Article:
If President Trump adopts Commerce Dept. recommendations to impose severe trade penalties on steel and aluminum imports from China and other foreign countries, prices for construction steel and aluminum products would jump and some contractors could suffer a financial blow, industry economists predict.

The proposals—which Commerce sent to President Trump on Jan. 11 but didn’t release publicly until Feb. 16—include two that would apply to steel imports from all countries: a tariff of at least 24% and a quota that equals 63% of each country’s 2017 steel exports to the U.S. [View Commerce's steel report here.]

Two other options would apply to steel imports from China, Brazil, India, Korea, Russia and seven other countries—a minimum tariff of 53% and a quota equaling 100% of their 2017 steel exports to the U.S.

Commerce said it was recommending “immediate action” on steel and aluminum but noted that it will be up to Trump to decide which of the options to put in place. He also may choose not to take any action or exempt exports from specific countries from the tariffs or quotas.

Ken Simonson, Associated General Contractors of America chief economist, said via email that AGC officials "are hopeful he will recognize this could make infrastructure less affordable, foil efforts to rev up economic growth and imperil the financial health of contractor who have fixed-price contracts but have not locked in steel purchase prices.”

Simonson noted that for 2017, the Bureau of Labor Statistics producer-price index for steel mill products climbed 7.8% and the aluminum mill shapes index was up 9.4%. He said, “These tariffs would doubtless add double-digits to those rates of price increase.”

Anirban Basu, Associated Builders and Contractors chief economist, says Trump is likely to approve trade penalties in the steel and aluminum sector, noting that the administration has taken action against softwood lumber imports from Canada.

Basu says that the construction industry "is staring down the barrel of fairly significant increases in materials prices at a time when materials prices are already rising quite rapidly"

He also notes that many projects are planned and work scheduled, "and increases in steel or aluminum prices would in many cases come at the expense of the contractor."

Some contractors buy steel on the spot market, and others use futures contracts to lock in steel prices, Basunotes. But such contracts "can be expensive," and some firms choose to hold off on materials purchases, he adds. "But now is not the time to wait. Now probably is a good time to lock in prices, because the future has become very uncertain."

Simonson and Basu say that targeted countries may retaliate with similar penalties on U.S. shipments. Simonson said, “That is a big risk and something that typically happens.” Retaliatory tariffs would pose severe harm to warehousing, transportation and port-related companies and, in turn, reduce demand for construction, he said.

Overall, Basu says, the construction industry "stands to be among the biggest losers" among U.S. business sectors if the steel and aluminum tariffs and quotas are approved.

April deadlines

The president must issue a decision on the steel recommendations by April 11 and on the aluminum recommendations by April 19.

In its report, Commerce said that steel imports to the U.S. rose last year to an annualized rate of 36 million metric tons, from an annual average of 31.8 million over the 2011-2016 period.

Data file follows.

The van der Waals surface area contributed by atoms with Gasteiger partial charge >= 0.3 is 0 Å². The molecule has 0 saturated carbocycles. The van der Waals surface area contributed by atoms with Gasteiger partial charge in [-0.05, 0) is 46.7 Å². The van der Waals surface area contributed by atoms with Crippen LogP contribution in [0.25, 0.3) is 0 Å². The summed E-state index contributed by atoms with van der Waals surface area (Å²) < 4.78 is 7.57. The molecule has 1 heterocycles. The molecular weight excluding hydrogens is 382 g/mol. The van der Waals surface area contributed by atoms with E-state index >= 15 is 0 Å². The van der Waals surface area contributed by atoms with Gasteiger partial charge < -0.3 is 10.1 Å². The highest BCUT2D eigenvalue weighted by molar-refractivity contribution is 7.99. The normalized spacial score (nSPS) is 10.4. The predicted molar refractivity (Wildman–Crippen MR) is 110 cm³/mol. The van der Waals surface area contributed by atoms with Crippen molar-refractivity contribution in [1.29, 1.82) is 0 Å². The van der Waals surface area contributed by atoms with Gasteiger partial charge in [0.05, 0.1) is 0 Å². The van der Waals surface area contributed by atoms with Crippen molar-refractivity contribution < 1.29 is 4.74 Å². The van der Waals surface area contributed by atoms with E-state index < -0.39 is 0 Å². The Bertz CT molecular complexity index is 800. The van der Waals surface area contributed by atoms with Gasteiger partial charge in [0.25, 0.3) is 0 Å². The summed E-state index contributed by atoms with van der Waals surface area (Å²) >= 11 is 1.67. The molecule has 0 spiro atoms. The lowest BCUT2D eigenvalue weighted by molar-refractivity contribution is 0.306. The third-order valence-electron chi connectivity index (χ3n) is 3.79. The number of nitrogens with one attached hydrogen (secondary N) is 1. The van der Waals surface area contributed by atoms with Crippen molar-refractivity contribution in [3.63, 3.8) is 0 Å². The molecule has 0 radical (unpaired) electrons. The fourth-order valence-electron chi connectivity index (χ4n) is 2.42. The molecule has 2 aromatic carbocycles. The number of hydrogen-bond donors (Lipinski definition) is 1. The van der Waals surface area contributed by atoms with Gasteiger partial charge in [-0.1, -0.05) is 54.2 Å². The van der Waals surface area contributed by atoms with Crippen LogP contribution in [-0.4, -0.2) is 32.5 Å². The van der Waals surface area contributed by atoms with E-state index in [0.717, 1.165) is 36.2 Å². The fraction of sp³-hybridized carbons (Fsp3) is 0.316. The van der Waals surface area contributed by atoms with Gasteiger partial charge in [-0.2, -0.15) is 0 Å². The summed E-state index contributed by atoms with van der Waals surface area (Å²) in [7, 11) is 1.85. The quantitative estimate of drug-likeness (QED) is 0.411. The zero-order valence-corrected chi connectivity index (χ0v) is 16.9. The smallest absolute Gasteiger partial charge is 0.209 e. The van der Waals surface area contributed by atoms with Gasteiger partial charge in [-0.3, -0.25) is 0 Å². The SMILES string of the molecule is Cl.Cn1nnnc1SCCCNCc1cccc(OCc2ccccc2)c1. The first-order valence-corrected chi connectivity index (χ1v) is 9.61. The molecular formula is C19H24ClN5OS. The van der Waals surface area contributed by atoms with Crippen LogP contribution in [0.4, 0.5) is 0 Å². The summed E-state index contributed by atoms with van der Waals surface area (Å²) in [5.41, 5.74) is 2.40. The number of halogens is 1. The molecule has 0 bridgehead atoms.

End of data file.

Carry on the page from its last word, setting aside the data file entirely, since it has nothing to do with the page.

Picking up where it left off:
The department’s report was prepared under Section 232 of the 1962 Trade Expansion Act and determined that steel and aluminum imports “threaten to impair the national security.”

Commerce also said that the actions are aimed at raising U.S. steel production to about 80% of capacity, from 73% now.

Any tariffs or quotas that Trump might endorse would be in addition to penalties that are now in effect.

Aluminum tariffs proposed

The aluminum recommendations were more moderate, including a worldwide tariff of at least 7.7% or a quota equaling up to 86.7% of an individual country’s’ 2017 exports to the U.S.

Other aluminum options include a 23.6% tariff on products shipped from China, Hong Kong, Russia, Venezuela and Vietnam; plus a quota.

The public version of Commerce’s report had “classified and business confidential information” redacted, the department said.

Thomas J. Gibson, American Iron and Steel Institute president and CEO, said in a statement, “We are grateful that the Commerce Dept. has found that global steel overcapacity and the resulting surge of foreign steel imports is threatening our national security. We look forward to continuing to work with the administration to address this critical situation. “

Union seeks Canada exemption

Leo W. Gerard, international president of the United Steelworkers’ union, praised the Commerce Dept. recommendations. Gerard noted that the report identified the countries that “have relentlessly violated trade laws.”

He added, “Curtailing that cheating and restoring fair market prices will go a long way to reigniting domestic production and employment.”

But the steelworkers also want to see imports from Canada exempted from possible tariffs or quotas. Ken Neumann, the union’s national director for Canada, said, “There is no justification to include Canada with countries that systematically violate trade laws and engage in the dumping of illegally subsidized aluminum and steel.”

Senate Minority Leader Chuck Schumer (D-N.Y.) said in a statement that he hopes that the recommendations “are the beginning of efforts by this administration to finally get tough on China and help level the playing field for American steel and aluminum producers and workers.”